SPRINGFIELD, Mo. (Edited News Release) -- The Springfield community is mourning the loss of Jerry Lee Redfern.
He was 84-years-old.
Redfern served as the manager for the Musgrave Foundation, the Roy W. Slusher Foundation, the Heuer Foundation, and directed the David D. Lewis Trust. His commitment and passion for ensuring communities and their people thrive is well-known and celebrated. Redfern’s influence will live on through his spirit of generosity and example of leadership.
“Jerry’s leadership has been very important to the Musgrave Foundation’s service to the community, true to it’s founder, Jeanette Musgrave’s vision and intent," Rob Baird, chairman of the Musgrave Foundation Grant Committee, stated. "He has always kept the notion of care for those who need a helping hand at the forefront of the foundation‘s giving. He did this with joy, grace and wisdom! He truly enjoyed the role, and was very good at it!”
Redfern championed efforts for community funding and projects supported by the foundations he managed. Through community representation and engagement with various agencies and their boards, grant application review and fund disbursement, and event/project oversight, Redfern helped to bring positive change to the Ozarks.
“Jerry was beloved by the non-profit community due to his generous personality, his warmth, and his humble spirit. I am grateful to have known him as a colleague, and a friend. A bright light has gone out in our community and region, but his legacy will last for many years to come,” expressed Brian Fogle, Community Foundation of the Ozarks president.
Under the guidance of Redfern, millions of grant dollars have been distributed from these foundations to support hundreds of different agencies, in addition to tens of thousands of dollars awarded in scholarship money. Construction of public spaces such as the Musgrave Foundation’s Max Jahn Depot in Grant Beach Park, Springfield, and the Slusher Foundation’s Fishing with Charlie Campbell permanent exhibit at the White River Valley Historical Society Museum in Forsyth has also been important to the foundations’ missions. Redfern was an enthusiastic, solution-driven leader who brought organizations and people together to take action and change lives.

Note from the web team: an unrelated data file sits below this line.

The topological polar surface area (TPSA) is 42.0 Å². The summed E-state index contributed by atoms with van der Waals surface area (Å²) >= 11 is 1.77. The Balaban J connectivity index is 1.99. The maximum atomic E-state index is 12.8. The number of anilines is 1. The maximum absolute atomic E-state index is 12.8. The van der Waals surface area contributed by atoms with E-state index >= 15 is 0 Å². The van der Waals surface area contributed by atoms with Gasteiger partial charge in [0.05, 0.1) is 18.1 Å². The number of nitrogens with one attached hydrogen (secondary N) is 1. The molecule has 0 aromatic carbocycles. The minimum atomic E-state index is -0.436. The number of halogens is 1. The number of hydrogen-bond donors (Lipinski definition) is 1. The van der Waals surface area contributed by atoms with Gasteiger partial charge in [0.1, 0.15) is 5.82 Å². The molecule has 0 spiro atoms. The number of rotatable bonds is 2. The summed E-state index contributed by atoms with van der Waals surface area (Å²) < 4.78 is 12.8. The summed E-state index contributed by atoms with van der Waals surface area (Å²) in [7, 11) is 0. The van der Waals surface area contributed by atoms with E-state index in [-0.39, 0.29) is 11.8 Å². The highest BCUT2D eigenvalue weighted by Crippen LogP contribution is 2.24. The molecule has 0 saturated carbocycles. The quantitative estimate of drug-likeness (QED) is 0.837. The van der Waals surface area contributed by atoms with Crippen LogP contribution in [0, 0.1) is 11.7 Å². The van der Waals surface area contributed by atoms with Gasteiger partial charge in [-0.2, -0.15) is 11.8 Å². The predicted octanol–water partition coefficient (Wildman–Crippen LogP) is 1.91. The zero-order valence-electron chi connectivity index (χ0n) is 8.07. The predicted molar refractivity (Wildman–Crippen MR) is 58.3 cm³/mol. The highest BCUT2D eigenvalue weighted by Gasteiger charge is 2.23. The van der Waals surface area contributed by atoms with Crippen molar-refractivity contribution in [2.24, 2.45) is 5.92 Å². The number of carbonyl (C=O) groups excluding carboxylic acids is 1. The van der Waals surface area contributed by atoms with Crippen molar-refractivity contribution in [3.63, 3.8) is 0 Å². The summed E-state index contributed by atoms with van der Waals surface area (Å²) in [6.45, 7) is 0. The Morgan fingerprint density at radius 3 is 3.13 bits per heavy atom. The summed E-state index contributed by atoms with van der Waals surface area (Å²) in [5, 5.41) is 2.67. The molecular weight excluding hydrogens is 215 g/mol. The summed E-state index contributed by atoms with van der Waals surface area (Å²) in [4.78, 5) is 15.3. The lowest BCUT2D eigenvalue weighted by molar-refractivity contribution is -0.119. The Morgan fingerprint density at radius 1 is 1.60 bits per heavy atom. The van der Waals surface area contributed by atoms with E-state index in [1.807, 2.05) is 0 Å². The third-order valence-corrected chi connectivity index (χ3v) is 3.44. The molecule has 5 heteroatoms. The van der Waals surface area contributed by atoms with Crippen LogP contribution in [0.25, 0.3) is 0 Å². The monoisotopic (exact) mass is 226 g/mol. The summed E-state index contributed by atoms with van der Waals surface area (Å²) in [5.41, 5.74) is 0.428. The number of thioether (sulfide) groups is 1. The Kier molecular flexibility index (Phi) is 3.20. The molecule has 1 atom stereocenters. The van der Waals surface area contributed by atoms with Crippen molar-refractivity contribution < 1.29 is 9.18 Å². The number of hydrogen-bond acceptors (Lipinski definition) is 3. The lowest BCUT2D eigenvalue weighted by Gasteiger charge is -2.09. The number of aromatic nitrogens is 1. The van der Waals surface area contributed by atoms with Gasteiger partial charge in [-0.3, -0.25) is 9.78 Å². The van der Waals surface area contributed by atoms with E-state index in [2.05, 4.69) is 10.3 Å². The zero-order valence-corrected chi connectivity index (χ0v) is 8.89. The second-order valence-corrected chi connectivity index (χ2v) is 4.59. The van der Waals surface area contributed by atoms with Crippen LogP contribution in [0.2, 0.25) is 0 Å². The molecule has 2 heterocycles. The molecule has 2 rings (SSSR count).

“My life has been shaped by the good people I have come to know, and Jerry was at the top of the list," former Springfield mayor Tom Carlson noted. "No matter what the situation, he always found a way to do the right thing.”
Redfern attended Forsyth, Mo. Public Schools and graduated from high school in 1953. He then attended Drury College and received his bachelor’s degree in music in 1957. While in college, Redfern performed with L.D. Keller and the Promenaders on the nationally televised, Ozark Jubilee. He traveled with the Promenaders all over the United States and Canada while they performed with country music stars of the time such as Gene Autry and Red Foley. Redfern received his law degree from Washington University in St. Louis in 1961. He served as the law clerk to Judge Randall Webber of the U.S. District Court for the Eastern District of Missouri before joining Neale, Newman, Bradshaw and Freeman law firm (currently The Law Firm of Neale & Newman) in 1962, where he spent his entire legal career. Redfern served as president of the Springfield Metropolitan Bar Association and in 2000 was honored with its Distinguished Attorney Award. He handled many cases on a pro bono basis for the then Legal Aid of Southwest Missouri and in 1994, received their Pro Bono Award. In 1995, he was presented with the Pro Bono Publico Award from the Missouri Bar, in recognition of all the cases he had handled for low income clients. Redfern went on to serve on the Board of Legal Aid, including several years as president.
“Jerry was very instrumental in my development as an attorney, as he was to so many attorneys at Neale & Newman. Jerry always tried to do what was best for our firm, notably helping create the family atmosphere of which our firm is so proud and leading our firm into the direction it is currently postured," commented Paul White, partner, The Law Firm of Neale & Newman.
Redfern was also very active in other worthwhile causes such as past president of the Developmental Center of the Ozarks f/k/a the Cerebral Palsy Center, past president of the Springfield Park Board and a former United Way campaign chairman. In 2007, he received the Tom Cochran Community Service Award from the Missouri Bar and the Distinguished Alumnus Award from Drury University. Redfern has served as an elder, deacon, and trustee of the Presbyterian Church and loved to sing in his church choir.Redfern lived in Springfield with his wife, Spencer, who brought great joy into his life. He had known her since his days as a student at Drury College, where he met his first wife, Jeanne, to whom he was married for more than 50 years, and who passed away in 2012.